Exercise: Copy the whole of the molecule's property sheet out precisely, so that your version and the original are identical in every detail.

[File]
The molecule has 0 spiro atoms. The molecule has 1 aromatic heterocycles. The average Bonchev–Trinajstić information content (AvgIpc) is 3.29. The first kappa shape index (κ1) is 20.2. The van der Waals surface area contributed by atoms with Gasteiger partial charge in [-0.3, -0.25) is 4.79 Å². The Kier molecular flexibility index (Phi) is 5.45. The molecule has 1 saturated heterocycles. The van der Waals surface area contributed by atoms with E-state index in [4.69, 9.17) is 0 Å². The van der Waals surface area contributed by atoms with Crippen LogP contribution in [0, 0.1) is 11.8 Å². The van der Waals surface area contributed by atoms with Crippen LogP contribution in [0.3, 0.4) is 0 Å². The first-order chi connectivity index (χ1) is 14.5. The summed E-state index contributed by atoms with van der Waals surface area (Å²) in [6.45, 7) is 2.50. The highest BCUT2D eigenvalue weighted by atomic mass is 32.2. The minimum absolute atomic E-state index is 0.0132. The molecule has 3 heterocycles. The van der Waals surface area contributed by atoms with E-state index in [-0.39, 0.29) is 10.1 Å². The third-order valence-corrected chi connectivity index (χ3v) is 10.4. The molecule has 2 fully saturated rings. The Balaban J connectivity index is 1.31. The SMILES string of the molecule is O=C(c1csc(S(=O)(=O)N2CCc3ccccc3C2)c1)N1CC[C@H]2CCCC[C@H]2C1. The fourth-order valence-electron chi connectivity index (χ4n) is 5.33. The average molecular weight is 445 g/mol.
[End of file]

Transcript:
The molecule has 0 spiro atoms. The molecule has 1 aromatic heterocycles. The average Bonchev–Trinajstić information content (AvgIpc) is 3.29. The first kappa shape index (κ1) is 20.2. The van der Waals surface area contributed by atoms with Gasteiger partial charge in [-0.3, -0.25) is 4.79 Å². The Kier molecular flexibility index (Phi) is 5.45. The molecule has 1 saturated heterocycles. The van der Waals surface area contributed by atoms with E-state index in [4.69, 9.17) is 0 Å². The van der Waals surface area contributed by atoms with Crippen LogP contribution in [0, 0.1) is 11.8 Å². The van der Waals surface area contributed by atoms with Crippen LogP contribution in [0.3, 0.4) is 0 Å². The first-order chi connectivity index (χ1) is 14.5. The summed E-state index contributed by atoms with van der Waals surface area (Å²) in [6.45, 7) is 2.50. The highest BCUT2D eigenvalue weighted by atomic mass is 32.2. The minimum absolute atomic E-state index is 0.0132. The molecule has 3 heterocycles. The van der Waals surface area contributed by atoms with E-state index in [-0.39, 0.29) is 10.1 Å². The third-order valence-corrected chi connectivity index (χ3v) is 10.4. The molecule has 2 fully saturated rings. The Balaban J connectivity index is 1.31. The SMILES string of the molecule is O=C(c1csc(S(=O)(=O)N2CCc3ccccc3C2)c1)N1CC[C@H]2CCCC[C@H]2C1. The fourth-order valence-electron chi connectivity index (χ4n) is 5.33. The average molecular weight is 445 g/mol.